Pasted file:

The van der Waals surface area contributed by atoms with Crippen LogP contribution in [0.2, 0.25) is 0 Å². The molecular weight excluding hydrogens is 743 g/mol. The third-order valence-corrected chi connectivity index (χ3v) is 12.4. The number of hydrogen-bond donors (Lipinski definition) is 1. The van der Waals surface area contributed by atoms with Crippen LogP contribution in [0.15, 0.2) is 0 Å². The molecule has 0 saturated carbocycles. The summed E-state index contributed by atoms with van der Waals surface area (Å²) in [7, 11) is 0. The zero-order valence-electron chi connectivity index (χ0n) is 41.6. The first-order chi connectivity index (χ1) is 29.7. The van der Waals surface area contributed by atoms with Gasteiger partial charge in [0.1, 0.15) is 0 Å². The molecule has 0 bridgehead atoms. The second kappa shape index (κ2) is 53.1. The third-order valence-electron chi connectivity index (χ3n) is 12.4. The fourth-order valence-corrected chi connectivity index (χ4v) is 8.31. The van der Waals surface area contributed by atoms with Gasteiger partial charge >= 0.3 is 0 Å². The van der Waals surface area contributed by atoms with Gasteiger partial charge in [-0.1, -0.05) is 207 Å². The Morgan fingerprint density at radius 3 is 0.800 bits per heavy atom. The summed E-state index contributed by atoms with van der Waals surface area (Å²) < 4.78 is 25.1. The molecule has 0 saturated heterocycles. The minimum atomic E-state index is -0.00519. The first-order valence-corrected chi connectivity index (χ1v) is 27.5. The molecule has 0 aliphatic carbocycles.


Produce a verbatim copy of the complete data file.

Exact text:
The van der Waals surface area contributed by atoms with Crippen LogP contribution in [0.2, 0.25) is 0 Å². The molecular weight excluding hydrogens is 743 g/mol. The third-order valence-corrected chi connectivity index (χ3v) is 12.4. The number of hydrogen-bond donors (Lipinski definition) is 1. The van der Waals surface area contributed by atoms with Crippen LogP contribution in [0.15, 0.2) is 0 Å². The molecule has 0 saturated carbocycles. The summed E-state index contributed by atoms with van der Waals surface area (Å²) in [7, 11) is 0. The zero-order valence-electron chi connectivity index (χ0n) is 41.6. The first-order chi connectivity index (χ1) is 29.7. The van der Waals surface area contributed by atoms with Gasteiger partial charge in [0.1, 0.15) is 0 Å². The molecule has 0 bridgehead atoms. The second kappa shape index (κ2) is 53.1. The third-order valence-electron chi connectivity index (χ3n) is 12.4. The fourth-order valence-corrected chi connectivity index (χ4v) is 8.31. The van der Waals surface area contributed by atoms with Gasteiger partial charge >= 0.3 is 0 Å². The van der Waals surface area contributed by atoms with Gasteiger partial charge in [-0.1, -0.05) is 207 Å². The Morgan fingerprint density at radius 3 is 0.800 bits per heavy atom. The summed E-state index contributed by atoms with van der Waals surface area (Å²) < 4.78 is 25.1. The molecule has 0 saturated heterocycles. The minimum atomic E-state index is -0.00519. The first-order valence-corrected chi connectivity index (χ1v) is 27.5. The molecule has 0 aliphatic carbocycles.